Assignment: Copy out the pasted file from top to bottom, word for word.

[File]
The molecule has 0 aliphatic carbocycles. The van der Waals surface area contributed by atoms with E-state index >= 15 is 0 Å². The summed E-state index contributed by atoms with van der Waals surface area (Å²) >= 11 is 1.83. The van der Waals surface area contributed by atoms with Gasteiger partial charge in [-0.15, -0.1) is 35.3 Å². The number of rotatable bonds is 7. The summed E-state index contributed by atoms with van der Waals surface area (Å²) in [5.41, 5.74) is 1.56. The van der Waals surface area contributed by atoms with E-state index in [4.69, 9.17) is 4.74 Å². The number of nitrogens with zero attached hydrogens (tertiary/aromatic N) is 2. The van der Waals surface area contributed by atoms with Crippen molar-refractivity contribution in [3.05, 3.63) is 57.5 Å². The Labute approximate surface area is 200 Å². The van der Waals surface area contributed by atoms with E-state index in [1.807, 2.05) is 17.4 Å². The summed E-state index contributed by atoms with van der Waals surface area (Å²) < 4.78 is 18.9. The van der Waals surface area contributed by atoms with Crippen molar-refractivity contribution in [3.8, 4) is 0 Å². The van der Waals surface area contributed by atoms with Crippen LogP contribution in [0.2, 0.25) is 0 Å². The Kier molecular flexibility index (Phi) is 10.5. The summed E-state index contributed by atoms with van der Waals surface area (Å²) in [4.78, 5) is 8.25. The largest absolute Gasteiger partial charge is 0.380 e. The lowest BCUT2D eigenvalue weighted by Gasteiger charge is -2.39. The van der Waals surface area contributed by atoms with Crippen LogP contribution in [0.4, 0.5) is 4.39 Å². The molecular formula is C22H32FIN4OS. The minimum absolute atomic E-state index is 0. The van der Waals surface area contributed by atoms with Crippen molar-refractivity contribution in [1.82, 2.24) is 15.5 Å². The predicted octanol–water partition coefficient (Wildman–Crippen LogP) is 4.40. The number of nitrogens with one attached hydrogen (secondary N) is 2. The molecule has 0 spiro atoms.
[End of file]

The molecule has 0 aliphatic carbocycles. The van der Waals surface area contributed by atoms with E-state index >= 15 is 0 Å². The summed E-state index contributed by atoms with van der Waals surface area (Å²) >= 11 is 1.83. The van der Waals surface area contributed by atoms with Gasteiger partial charge in [-0.15, -0.1) is 35.3 Å². The number of rotatable bonds is 7. The summed E-state index contributed by atoms with van der Waals surface area (Å²) in [5.41, 5.74) is 1.56. The van der Waals surface area contributed by atoms with E-state index in [4.69, 9.17) is 4.74 Å². The number of nitrogens with zero attached hydrogens (tertiary/aromatic N) is 2. The van der Waals surface area contributed by atoms with Crippen molar-refractivity contribution in [3.05, 3.63) is 57.5 Å². The Labute approximate surface area is 200 Å². The van der Waals surface area contributed by atoms with E-state index in [1.807, 2.05) is 17.4 Å². The summed E-state index contributed by atoms with van der Waals surface area (Å²) < 4.78 is 18.9. The van der Waals surface area contributed by atoms with Crippen molar-refractivity contribution in [3.8, 4) is 0 Å². The van der Waals surface area contributed by atoms with Crippen LogP contribution in [0.2, 0.25) is 0 Å². The Kier molecular flexibility index (Phi) is 10.5. The summed E-state index contributed by atoms with van der Waals surface area (Å²) in [4.78, 5) is 8.25. The largest absolute Gasteiger partial charge is 0.380 e. The lowest BCUT2D eigenvalue weighted by Gasteiger charge is -2.39. The van der Waals surface area contributed by atoms with Crippen LogP contribution in [0.4, 0.5) is 4.39 Å². The molecular formula is C22H32FIN4OS. The minimum absolute atomic E-state index is 0. The van der Waals surface area contributed by atoms with Crippen molar-refractivity contribution in [1.82, 2.24) is 15.5 Å². The predicted octanol–water partition coefficient (Wildman–Crippen LogP) is 4.40. The number of nitrogens with one attached hydrogen (secondary N) is 2. The molecule has 0 spiro atoms.